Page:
Mom feels edged out of daughter’s engagement

Geoff Steurer is a licensed marriage and family therapist in private practice in St. George, UT. He specializes in working with couples in all stages of their relationships. The opinions stated in this article are solely his and not those of St. George News.


My daughter just announced her engagement to a guy we’ve only met one time. They’ve known each other for about two months and they are engaged to be married before the end of the year. I recognize that it’s not my place to tell her what to do, however we are somewhat concerned that she might be rushing into marriage too quickly. My husband was hoping her boyfriend would contact him to ask for her hand in marriage. I realize a lot of my concerns are about doing things in a traditional way, but my biggest concern is that she simply doesn’t know this guy well enough. Is there anything we can do?


It’s difficult to see things turn out in an unexpected way, especially when it comes to something as important as your child’s marriage. As you already mentioned, it’s clearly not your place to tell her what to do, but it is important that you find a healthy way to open your heart to her so she can understand your feelings and concerns.

If you already have a strained relationship with her, you will want to lay some groundwork before you attempt to tell her how you feel about her decisions. Without some relationship building, she will most likely hear your concerns as an attempt by you to manipulate and control her decision.

Here are some questions that can help you determine the quality of your relationship with her:

  • Are you there for her emotionally?
  • Have you shown her that you care how she feels?
  • Do you keep up with her life, interests, and accomplishments?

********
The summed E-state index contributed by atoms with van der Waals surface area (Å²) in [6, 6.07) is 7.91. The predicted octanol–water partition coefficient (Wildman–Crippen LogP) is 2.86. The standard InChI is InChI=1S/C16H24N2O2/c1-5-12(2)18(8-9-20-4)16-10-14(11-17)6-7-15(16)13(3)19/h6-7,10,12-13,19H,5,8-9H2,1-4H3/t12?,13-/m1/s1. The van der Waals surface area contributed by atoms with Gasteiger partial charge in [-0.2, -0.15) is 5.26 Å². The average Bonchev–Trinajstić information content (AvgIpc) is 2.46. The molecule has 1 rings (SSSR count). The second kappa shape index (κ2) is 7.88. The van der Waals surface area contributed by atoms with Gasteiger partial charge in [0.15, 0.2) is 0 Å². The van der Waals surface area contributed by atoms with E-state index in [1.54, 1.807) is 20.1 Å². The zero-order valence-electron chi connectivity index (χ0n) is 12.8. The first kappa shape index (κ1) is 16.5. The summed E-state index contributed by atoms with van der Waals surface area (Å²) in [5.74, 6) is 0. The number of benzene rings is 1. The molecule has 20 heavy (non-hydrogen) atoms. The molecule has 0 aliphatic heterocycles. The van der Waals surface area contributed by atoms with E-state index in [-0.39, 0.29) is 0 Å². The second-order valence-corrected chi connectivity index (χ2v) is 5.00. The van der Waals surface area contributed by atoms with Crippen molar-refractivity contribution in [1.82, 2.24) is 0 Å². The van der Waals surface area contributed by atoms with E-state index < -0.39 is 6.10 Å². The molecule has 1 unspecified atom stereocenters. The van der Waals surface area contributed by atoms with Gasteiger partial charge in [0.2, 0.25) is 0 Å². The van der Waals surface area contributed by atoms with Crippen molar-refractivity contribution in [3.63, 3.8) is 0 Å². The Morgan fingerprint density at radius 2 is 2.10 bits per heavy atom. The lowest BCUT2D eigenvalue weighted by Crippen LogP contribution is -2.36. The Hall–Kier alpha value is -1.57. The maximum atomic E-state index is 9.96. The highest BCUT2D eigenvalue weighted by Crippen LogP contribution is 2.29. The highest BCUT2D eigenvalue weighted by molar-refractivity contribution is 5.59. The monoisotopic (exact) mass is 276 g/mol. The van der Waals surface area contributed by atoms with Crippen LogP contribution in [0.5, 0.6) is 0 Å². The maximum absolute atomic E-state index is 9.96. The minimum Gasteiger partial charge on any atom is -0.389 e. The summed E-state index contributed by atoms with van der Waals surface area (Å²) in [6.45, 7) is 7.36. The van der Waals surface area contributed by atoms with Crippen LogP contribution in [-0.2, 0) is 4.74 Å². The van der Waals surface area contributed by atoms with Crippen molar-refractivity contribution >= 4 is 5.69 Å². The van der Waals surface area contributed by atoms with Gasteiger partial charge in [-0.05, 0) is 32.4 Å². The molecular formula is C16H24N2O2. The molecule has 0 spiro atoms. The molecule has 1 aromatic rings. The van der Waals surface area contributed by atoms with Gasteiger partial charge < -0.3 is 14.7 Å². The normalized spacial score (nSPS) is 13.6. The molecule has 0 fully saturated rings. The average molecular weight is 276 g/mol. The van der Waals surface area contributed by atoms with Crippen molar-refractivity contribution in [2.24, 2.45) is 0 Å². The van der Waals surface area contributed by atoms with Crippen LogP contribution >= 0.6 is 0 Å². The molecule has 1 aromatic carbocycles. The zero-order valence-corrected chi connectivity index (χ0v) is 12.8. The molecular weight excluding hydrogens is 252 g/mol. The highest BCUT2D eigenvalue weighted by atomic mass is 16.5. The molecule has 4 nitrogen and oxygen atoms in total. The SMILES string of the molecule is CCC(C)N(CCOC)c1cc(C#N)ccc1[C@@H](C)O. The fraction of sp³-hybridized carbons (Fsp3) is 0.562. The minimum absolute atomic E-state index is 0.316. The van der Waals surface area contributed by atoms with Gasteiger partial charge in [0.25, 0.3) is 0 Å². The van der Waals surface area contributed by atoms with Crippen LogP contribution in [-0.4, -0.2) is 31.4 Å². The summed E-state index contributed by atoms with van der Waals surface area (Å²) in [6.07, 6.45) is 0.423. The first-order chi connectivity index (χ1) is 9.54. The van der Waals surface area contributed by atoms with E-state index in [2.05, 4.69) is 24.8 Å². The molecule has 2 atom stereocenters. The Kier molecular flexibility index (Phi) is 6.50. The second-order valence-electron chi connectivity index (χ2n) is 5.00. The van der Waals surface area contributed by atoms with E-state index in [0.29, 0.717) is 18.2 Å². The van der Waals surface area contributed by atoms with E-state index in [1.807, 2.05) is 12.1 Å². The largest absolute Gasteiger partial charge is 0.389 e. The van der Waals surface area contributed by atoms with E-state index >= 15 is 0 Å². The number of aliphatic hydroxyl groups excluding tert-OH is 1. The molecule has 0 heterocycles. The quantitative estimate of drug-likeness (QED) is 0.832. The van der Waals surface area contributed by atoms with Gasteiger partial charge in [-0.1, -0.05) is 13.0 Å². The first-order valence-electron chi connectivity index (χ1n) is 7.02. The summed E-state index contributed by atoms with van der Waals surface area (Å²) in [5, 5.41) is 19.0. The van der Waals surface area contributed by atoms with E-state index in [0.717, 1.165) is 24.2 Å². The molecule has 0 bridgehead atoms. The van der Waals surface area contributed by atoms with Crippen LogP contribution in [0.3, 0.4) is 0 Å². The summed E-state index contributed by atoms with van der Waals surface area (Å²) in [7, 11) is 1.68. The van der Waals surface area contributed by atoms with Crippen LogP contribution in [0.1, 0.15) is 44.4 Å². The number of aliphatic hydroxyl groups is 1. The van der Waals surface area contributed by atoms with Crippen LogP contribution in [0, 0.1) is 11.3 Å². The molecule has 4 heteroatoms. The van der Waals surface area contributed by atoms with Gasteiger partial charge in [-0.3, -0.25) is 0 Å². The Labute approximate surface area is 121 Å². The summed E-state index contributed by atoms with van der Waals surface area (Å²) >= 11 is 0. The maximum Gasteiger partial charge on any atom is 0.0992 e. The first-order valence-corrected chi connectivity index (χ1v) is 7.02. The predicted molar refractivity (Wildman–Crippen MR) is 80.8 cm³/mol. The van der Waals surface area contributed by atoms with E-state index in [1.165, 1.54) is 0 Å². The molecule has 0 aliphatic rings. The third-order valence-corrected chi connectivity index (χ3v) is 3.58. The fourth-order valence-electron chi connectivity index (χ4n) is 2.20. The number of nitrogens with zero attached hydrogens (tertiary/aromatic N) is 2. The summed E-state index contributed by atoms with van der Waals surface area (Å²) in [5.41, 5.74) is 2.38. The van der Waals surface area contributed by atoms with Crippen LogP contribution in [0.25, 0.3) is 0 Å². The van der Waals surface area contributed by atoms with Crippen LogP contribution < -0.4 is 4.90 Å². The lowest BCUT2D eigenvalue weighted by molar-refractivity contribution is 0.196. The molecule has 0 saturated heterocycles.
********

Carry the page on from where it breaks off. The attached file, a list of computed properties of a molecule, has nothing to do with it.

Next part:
• Does she know that you will stay close to her no matter what she decides to do with her romantic relationships?

If you find that you need to do more to build a relationship with your adult daughter, then I encourage you to make that your focus instead of focusing on her choice of fiancé. Your words of counsel and concern about her engagement will mean nothing to her if she doesn’t believe you know or care about her as an individual.

If your relationship with her is strong and secure, then here are some thoughts on how to communicate your concerns with her. First, it’s important to let her know that you will be there for her regardless of her choice of spouse. This commitment transcends any choice, ill informed or otherwise.

Second, I would encourage you to invite her and her fiancé to spend time with you and your husband. Get to know them as a couple.  You may find that you actually like this guy. Stay open and curious about their relationship and avoid making any judgments about their future.  Again, without a good relationship with them, your concerns will come off sounding reactionary and self-serving.

If you’re hurt that they’re skipping the traditional protocol of going through your husband before becoming engaged, this may or may not be something you can share with her after there is more of a relationship. It just really depends on the nature of your relationship with her.

Every young married couple benefits from the close association of mature and stable marriages.  You and your husband are in a great position to model this stability and extend the hand of support to this couple as they begin their marital journey.

email: [email protected]

twitter: @geoffsteurer

Copyright 2012 St. George News.

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